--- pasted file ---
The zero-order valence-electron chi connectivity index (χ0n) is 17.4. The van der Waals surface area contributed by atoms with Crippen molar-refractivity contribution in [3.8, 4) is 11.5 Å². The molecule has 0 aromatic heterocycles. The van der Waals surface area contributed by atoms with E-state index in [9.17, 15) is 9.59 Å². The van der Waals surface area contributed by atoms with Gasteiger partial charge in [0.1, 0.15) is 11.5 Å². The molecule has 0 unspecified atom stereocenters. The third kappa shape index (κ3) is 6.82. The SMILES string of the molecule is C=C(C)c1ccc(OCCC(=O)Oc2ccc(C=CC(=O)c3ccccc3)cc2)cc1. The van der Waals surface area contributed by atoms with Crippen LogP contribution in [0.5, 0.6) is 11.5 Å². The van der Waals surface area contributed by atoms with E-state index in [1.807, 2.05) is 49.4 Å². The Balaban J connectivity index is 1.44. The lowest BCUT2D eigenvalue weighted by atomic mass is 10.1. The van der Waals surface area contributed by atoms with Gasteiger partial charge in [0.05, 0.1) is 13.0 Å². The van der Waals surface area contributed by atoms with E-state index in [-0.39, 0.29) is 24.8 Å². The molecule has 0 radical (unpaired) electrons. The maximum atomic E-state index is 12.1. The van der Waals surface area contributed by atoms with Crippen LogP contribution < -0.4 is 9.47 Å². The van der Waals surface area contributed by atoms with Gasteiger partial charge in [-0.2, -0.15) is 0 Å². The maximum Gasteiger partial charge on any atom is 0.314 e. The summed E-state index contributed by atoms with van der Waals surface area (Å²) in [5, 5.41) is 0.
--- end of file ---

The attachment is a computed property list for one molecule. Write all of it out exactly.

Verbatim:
The zero-order valence-electron chi connectivity index (χ0n) is 17.4. The van der Waals surface area contributed by atoms with Crippen molar-refractivity contribution in [3.8, 4) is 11.5 Å². The molecule has 0 aromatic heterocycles. The van der Waals surface area contributed by atoms with E-state index in [9.17, 15) is 9.59 Å². The van der Waals surface area contributed by atoms with Gasteiger partial charge in [0.1, 0.15) is 11.5 Å². The molecule has 0 unspecified atom stereocenters. The third kappa shape index (κ3) is 6.82. The SMILES string of the molecule is C=C(C)c1ccc(OCCC(=O)Oc2ccc(C=CC(=O)c3ccccc3)cc2)cc1. The van der Waals surface area contributed by atoms with Crippen LogP contribution in [0.5, 0.6) is 11.5 Å². The van der Waals surface area contributed by atoms with E-state index in [1.807, 2.05) is 49.4 Å². The Balaban J connectivity index is 1.44. The lowest BCUT2D eigenvalue weighted by atomic mass is 10.1. The van der Waals surface area contributed by atoms with Gasteiger partial charge in [0.05, 0.1) is 13.0 Å². The van der Waals surface area contributed by atoms with E-state index in [-0.39, 0.29) is 24.8 Å². The molecule has 0 radical (unpaired) electrons. The maximum atomic E-state index is 12.1. The van der Waals surface area contributed by atoms with Crippen LogP contribution < -0.4 is 9.47 Å². The van der Waals surface area contributed by atoms with Gasteiger partial charge in [-0.2, -0.15) is 0 Å². The maximum Gasteiger partial charge on any atom is 0.314 e. The summed E-state index contributed by atoms with van der Waals surface area (Å²) in [5, 5.41) is 0.